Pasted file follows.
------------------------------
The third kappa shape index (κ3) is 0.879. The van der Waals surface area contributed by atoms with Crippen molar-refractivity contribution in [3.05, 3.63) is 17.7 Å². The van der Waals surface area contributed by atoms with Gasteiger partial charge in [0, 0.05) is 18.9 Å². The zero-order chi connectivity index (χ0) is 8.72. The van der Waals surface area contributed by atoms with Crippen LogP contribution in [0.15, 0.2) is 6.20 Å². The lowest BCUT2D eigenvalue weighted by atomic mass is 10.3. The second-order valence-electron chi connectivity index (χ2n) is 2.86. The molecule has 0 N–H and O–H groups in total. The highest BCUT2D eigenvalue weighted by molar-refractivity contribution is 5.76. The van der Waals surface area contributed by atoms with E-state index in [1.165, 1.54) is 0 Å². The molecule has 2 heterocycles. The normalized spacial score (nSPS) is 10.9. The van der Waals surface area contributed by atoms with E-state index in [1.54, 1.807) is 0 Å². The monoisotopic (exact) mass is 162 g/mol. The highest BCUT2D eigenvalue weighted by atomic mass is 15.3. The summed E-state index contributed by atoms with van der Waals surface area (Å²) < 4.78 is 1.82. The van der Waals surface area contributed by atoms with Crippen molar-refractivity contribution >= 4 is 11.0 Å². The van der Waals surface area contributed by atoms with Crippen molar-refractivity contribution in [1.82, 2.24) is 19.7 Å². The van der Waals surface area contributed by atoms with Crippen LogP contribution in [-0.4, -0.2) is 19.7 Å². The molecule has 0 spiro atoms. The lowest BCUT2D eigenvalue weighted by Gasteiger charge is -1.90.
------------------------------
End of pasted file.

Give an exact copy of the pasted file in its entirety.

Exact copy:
The third kappa shape index (κ3) is 0.879. The van der Waals surface area contributed by atoms with Crippen molar-refractivity contribution in [3.05, 3.63) is 17.7 Å². The van der Waals surface area contributed by atoms with Gasteiger partial charge in [0, 0.05) is 18.9 Å². The zero-order chi connectivity index (χ0) is 8.72. The van der Waals surface area contributed by atoms with Crippen LogP contribution in [0.15, 0.2) is 6.20 Å². The lowest BCUT2D eigenvalue weighted by atomic mass is 10.3. The second-order valence-electron chi connectivity index (χ2n) is 2.86. The molecule has 0 N–H and O–H groups in total. The highest BCUT2D eigenvalue weighted by molar-refractivity contribution is 5.76. The van der Waals surface area contributed by atoms with E-state index in [1.165, 1.54) is 0 Å². The molecule has 2 heterocycles. The normalized spacial score (nSPS) is 10.9. The van der Waals surface area contributed by atoms with E-state index in [1.54, 1.807) is 0 Å². The monoisotopic (exact) mass is 162 g/mol. The highest BCUT2D eigenvalue weighted by atomic mass is 15.3. The summed E-state index contributed by atoms with van der Waals surface area (Å²) < 4.78 is 1.82. The van der Waals surface area contributed by atoms with Crippen molar-refractivity contribution >= 4 is 11.0 Å². The van der Waals surface area contributed by atoms with Crippen molar-refractivity contribution in [1.82, 2.24) is 19.7 Å². The van der Waals surface area contributed by atoms with Crippen LogP contribution in [-0.4, -0.2) is 19.7 Å². The molecule has 0 spiro atoms. The lowest BCUT2D eigenvalue weighted by Gasteiger charge is -1.90.